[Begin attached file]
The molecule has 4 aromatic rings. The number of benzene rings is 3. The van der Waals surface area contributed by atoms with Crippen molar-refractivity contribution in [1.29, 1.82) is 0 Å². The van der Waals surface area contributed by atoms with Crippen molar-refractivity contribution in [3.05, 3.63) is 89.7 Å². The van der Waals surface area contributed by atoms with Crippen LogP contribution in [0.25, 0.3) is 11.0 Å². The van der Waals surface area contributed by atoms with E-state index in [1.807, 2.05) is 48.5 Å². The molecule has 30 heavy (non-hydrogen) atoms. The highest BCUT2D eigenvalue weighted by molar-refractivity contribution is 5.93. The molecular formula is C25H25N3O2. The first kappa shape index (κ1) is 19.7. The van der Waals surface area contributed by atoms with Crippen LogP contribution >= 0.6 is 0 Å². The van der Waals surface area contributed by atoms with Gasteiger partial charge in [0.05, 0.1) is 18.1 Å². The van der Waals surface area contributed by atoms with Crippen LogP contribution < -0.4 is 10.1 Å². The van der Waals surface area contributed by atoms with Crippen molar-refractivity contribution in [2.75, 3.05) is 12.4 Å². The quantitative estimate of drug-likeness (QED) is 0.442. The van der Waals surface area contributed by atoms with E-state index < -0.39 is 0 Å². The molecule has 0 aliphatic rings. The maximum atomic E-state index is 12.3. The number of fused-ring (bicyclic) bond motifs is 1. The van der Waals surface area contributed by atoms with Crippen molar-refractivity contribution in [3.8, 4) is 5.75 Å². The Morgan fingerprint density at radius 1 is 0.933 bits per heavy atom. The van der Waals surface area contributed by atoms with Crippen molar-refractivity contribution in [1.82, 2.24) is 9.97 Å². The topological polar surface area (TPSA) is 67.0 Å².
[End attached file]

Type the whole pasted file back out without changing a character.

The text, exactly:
The molecule has 4 aromatic rings. The number of benzene rings is 3. The van der Waals surface area contributed by atoms with Crippen molar-refractivity contribution in [1.29, 1.82) is 0 Å². The van der Waals surface area contributed by atoms with Crippen molar-refractivity contribution in [3.05, 3.63) is 89.7 Å². The van der Waals surface area contributed by atoms with Crippen LogP contribution in [0.25, 0.3) is 11.0 Å². The van der Waals surface area contributed by atoms with E-state index in [1.807, 2.05) is 48.5 Å². The molecule has 30 heavy (non-hydrogen) atoms. The highest BCUT2D eigenvalue weighted by molar-refractivity contribution is 5.93. The molecular formula is C25H25N3O2. The first kappa shape index (κ1) is 19.7. The van der Waals surface area contributed by atoms with Crippen LogP contribution >= 0.6 is 0 Å². The van der Waals surface area contributed by atoms with Gasteiger partial charge in [0.05, 0.1) is 18.1 Å². The van der Waals surface area contributed by atoms with Crippen LogP contribution < -0.4 is 10.1 Å². The van der Waals surface area contributed by atoms with Crippen molar-refractivity contribution in [2.75, 3.05) is 12.4 Å². The quantitative estimate of drug-likeness (QED) is 0.442. The van der Waals surface area contributed by atoms with E-state index < -0.39 is 0 Å². The molecule has 0 aliphatic rings. The maximum atomic E-state index is 12.3. The number of fused-ring (bicyclic) bond motifs is 1. The van der Waals surface area contributed by atoms with Crippen molar-refractivity contribution in [3.8, 4) is 5.75 Å². The Morgan fingerprint density at radius 1 is 0.933 bits per heavy atom. The van der Waals surface area contributed by atoms with Crippen molar-refractivity contribution in [1.82, 2.24) is 9.97 Å². The topological polar surface area (TPSA) is 67.0 Å².